How Fleet Managers Can Create a Loss Prevention Plan Using Telematics

June 15, 2020

Every fleet manager knows that assets can be difficult to track, especially when they are spread across job sites and warehouses. These assets are expensive and the difficulty in monitoring them makes them much more susceptible to theft, damage, and underutilization. All of this leads to losses for your business. Creating a loss prevention plan for your fleet can help to avoid these issues. In this article we’ll cover how to create one of these plans and why it’s so important for fleet management.

What is Loss Prevention for Fleet Companies?

Loss prevention, or loss control, is the intention to reduce the number of insurance claims and capital losses. That’s just the basics of what loss prevention is. It should be a priority for any fleet for obvious reasons. Other reasons to focus on loss prevention for fleets include:

To improve efficiency by decreasing accidents and, as a result, decreasing time spent on paperwork and clean up.

  • Improve public image by decreasing accidents and improving CSA scores.
  • Reduce employee injuries, employers compensation claims, and retain employees longer, helping to reduce hiring and training costs.
  • Improve company culture by making drivers feel safer and more valued.
  • Improve compliance with regulations and improve the outcome of inspections. You may also reduce the number of inspections due to improved CSA scores.
  • Lower insurance costs due to your reduced risk of accidents and losses.

How to Create a Loss Prevention Plan

Having a loss prevention policy is an essential part of business. Not only does loss prevention require focus to avoid losses of capital, but it helps to ensure the success of your business and the retention of your employees. Having a clear written policy not only conveys the intention to protect property and drivers, it helps to boost communication with employees and set expectations. A written policy also helps to reduce discrimination, improves risk management, and improves regulation compliance.

To build a successful policy managers should consider include the following elements:

  • Policy communication
  • Outlining of the elements that cause loss, such as distracted driving and speeding
  • Cellphone release policy
  • Disciplinary actions
  • Safety policies and guidelines
  • Monitoring of driver behavior (devices, reasoning, and consent upon employment)
  • Accident investigation standards
  • Drug testing
  • Driver training and certification
  • Dashcams
  • Telematics

There are elements of this outline that may seem unusual for a loss prevention policy. However, to prevent loss it’s important to include several elements of fleet management. You have to start from the hiring process. Ensure that you’re hiring drivers that understand and adhere to policies and make safety a priority. In addition to our outline above, we highly recommend including the below items to optimize your loss prevention plan further:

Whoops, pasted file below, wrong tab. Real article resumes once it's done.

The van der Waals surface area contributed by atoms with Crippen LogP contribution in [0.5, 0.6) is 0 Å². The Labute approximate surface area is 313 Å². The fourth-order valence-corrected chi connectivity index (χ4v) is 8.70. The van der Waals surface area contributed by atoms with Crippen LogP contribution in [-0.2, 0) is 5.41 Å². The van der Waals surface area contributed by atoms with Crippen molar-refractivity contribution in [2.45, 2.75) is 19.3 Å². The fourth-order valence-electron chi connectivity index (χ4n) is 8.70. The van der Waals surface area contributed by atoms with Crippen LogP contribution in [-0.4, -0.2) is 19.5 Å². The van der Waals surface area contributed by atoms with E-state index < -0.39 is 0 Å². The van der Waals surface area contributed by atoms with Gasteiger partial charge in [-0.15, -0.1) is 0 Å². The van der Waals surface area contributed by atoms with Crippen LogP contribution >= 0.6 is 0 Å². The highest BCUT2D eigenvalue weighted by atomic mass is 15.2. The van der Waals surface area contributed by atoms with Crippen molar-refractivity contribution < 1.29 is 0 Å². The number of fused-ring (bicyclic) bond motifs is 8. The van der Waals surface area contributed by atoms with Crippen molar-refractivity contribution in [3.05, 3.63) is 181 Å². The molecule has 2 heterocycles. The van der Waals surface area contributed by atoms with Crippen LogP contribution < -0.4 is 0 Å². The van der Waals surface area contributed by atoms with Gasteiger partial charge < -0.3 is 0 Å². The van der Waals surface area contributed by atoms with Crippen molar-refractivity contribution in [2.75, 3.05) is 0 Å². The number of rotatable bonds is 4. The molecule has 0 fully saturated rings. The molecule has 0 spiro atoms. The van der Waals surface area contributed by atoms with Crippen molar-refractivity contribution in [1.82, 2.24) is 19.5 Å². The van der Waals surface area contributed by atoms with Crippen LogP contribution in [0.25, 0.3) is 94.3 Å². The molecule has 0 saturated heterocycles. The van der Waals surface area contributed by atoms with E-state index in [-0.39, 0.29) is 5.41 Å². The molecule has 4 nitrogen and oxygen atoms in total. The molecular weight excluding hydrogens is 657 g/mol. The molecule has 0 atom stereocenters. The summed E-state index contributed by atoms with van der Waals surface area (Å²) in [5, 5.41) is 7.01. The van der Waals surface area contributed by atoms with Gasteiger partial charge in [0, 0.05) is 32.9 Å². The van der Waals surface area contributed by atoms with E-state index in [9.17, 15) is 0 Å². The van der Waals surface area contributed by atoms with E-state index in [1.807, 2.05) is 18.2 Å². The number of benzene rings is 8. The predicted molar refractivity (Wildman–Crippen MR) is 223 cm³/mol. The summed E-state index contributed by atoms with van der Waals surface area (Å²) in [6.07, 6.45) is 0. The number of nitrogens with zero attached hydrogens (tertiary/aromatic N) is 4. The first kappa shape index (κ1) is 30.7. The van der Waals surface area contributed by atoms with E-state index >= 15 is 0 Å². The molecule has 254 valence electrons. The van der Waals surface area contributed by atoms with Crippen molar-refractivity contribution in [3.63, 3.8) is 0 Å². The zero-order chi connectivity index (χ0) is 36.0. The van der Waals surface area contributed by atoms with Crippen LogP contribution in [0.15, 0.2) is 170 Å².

Vehicle Use

Vehicles and assets should only be used for their intended purpose. Outline this clearly in your policy to reduce risk of loss and damage—both to your property and the property of others. You should also include classes for authorized drivers and approved passengers.

Maintenance Schedule

Though maintenance seems like an alternate function of a fleet, it plays a vital role in loss prevention. Not only are you improving compliance, you’re also protecting employees, improving road safety, and preventing breakdowns.

Conduct Your Own Inspections

This, of course, follows the same logic as keeping a maintenance schedule. You’re required to conduct DVIR reports when there are known issues. However, you should conduct your own inspections regardless. Telematics makes this easier, since it monitors vehicle diagnostics, stores DVIR forms, and keeps reports in a centralized database.

Tips for Creating a Loss Prevention Plan

There’s really no formula for creating a loss prevention plan but there are elements that every plan should have, like those we’ve mentioned above. Along with those elements, we’ve included tips to consider to reduce losses of your vehicles and assets. Take these into account when creating your fleet loss prevention plan.

Lock the Doors

Drivers should lock their doors while away from their vehicles and avoid leaving a set of keys in the vehicle. This should also apply to trailers and storage areas. Remember, for most fleets, there’s more to protect than just the vehicles.

Alarms

Adding anti-theft devices is always a benefit. This may be as simple as an audible alarm or as comprehensive as a police alert or manager alert system. Using asset trackers with geofencing features can help you keep track of your assets at all times with live tracking and alerts when an asset leaves a perimeter.

Storage

When vehicles aren’t in use, consider storing them in a warehouse or behind the security of a fence. If the vehicles are off-site during certain periods of time, consider adding dashcams, anti-theft alarms, and telematics to alert you of unauthorized use.

Driver Behavior Monitoring & Loss Prevention Training

Monitoring driver behavior is one of the best ways to ensure that your drivers are complying with all of your safety regulations as well as state laws. It monitors speeding, hard braking, cornering, and more. It can also help you improve driver training by allowing you to develop programs to address specific issues catered to each of your drivers.

Using Telematics to Create a Loss Prevention Plan

Telematics data collects information on your vehicles, such as engine diagnostics, location, and driver behavior, and relays that data to cloud-based software. From this data it builds easy-to-read trend reports to help you monitor frequent and infrequent behaviors, idling, utilization, and more. This is instrumental to your loss prevention, but it’s not limiting. There are other ways that telematics can help such as: